What is your writing space like? What do you like to have around for optimal creativity?
That’s spaces, plural. I share the official dedicated office with my wife but now that it’s springtime we’re doing more of our work in the living room.
In the dead of a Canadian winter, though, there’s nothing like working in bed. Especially during COVID-19, where you can’t risk going down the hall to work and have to telecommute.
What do you like to have around for optimal creativity?
Cats. Cats and laser pointers.
What led you into writing genre fiction?
The stock answer for that is that SF is the only genre explicitly designed to explore the impact of scientific and technical change. The moment you posit a discovery that changes the way we understand Nature—human, biological, subatomic, what have you—you’re talking science fiction by definition. Those are the kinds of issues that interest me the most, and SF is the only genre big enough to explore them.
That’s the stock answer. One that’s probably closer to the truth might be: when I was in Grade Three and the bookmobile pulled up to Clinton Ford Elementary School, I discovered Earthman, Go Home, Raiders from the Rings, and The Aqualung Twins and the Iron Crab. And I imprinted on that shit like a Lorenz duckling.
Is there anything you want to make sure readers noticed?
Well, yeah. But if I told them what it was, that would spoil the fun.
Other than writing, do you have any other creative pursuits? What do you do to relax?
I’m not sure what qualifies. I enjoy scuba diving, but haven’t done any in over a decade. These days I spend a lot of time fighting hardware compatibility issues so I can play Skyrim VR on a wireless headset, but I’m also working on a VR game with a company out of Tel Aviv so all VR-based pursuits—hell, all videogame activity of any type—probably qualifies as work-related (that’s certainly the way I describe it on my tax return). I run and lift (modest amounts of) weights—I’ve been doing that ever since Keith Gill spat on my bike in Grade Seven and I knew that if I dared to spit on his he’d beat the crap out of me—but I’ve never enjoyed it. These days I just keep at it because I’m scared of being a fat old man.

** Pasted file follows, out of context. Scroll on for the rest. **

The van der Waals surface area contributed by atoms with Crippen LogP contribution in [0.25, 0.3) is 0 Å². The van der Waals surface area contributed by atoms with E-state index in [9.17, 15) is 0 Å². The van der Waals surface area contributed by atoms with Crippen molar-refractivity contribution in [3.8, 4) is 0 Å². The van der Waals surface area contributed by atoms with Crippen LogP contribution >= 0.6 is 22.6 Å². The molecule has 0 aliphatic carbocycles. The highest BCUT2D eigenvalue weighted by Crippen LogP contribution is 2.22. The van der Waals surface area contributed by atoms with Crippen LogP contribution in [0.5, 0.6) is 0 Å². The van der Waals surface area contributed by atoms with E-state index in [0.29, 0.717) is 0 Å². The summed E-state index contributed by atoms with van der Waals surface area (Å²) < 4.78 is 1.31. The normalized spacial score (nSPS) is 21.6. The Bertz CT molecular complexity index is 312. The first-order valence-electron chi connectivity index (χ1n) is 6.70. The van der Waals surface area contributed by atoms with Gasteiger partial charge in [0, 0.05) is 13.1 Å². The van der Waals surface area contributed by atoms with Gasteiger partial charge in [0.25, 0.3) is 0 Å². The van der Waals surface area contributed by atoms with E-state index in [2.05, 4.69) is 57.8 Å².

I guess that leaves pirating TV shows and drinking.
What trends in speculative fiction would you like to see gain popularity in the next few years?
I’d like to see more emphasis on the interrogation and extrapolation of scientific ideas, on (as I may have already mentioned) the impact of scientific and technological change. So much SF tends to preach to the choir instead of challenging it: here’s a race of subservient robots to remind us that Slavery is Bad. Here’s a band of wandering artists teaching the Value of Art and Spunkiness to a demoralized post-apocalyptic Humanity. Here’s The Waltons in Spaaaace, travelling through a cozy galaxy where everyone’s the same under the skin and no matter how many different planets, how many alien evolutionary trajectories the universe serves up, they all seem to converge on species that like tea and hugs. Here are star-crossed lovers on opposite sides of a time war, proving that Love Conquers All.
All these tales in which Humanity is Flawed But Noble, in which we may fall short of community standards but ultimately those standards are always right. I’d like to see more stories that ask: what if we’re wrong?
Would slavery be unethical if sapient beings are engineered to crave subjugation? Would it be unethical to force freedom on such creatures? Would it be unethical to create something that enjoys suffering in the first place (and if so, are masochists abominations)? What if we could rewire Human nature to free parents from the Darwinian lie that nothing’s more important than my babies, create a world where people would unhesitatingly leave their kids to die in a burning house if that meant they could save a greater number of strangers? If The needs of the many outweigh the needs of the few, why shouldn’t we harvest the organs from one healthy person to save a dozen others in need of life-saving transplants? What if consciousness is an evolutionary disadvantage? Suppose a tweaked and defanged version of Parkinson’s Disease could be used to eliminate the religious impulse from our species? If digital physics is correct—if matter is hardware and physics is software and every flip of an electron is a calculation in some universal computer called “Reality”—does that make any God of miracles, by definition, a virus (i.e., something that breaks OS protocols)? Should we disinfect it?
These are the kinds of questions SF is optimized for, from Burgess’s rumination on free will (is it as evil to unmake a monster as to make one?) to LeGuin’s exploration of societies whose citizens change sexes like oysters or wrasses, right up to pretty much anything Ted Chiang has written over the past couple of decades. A fundamental question that science fiction asks is: what if things were different? What if things are different, and we just don’t know it yet?
I’d like to see more of that. I’d like to see more stories that interrogate our precepts, and fewer that merely pander to them.
That’s probably just me, though.
Spread the word!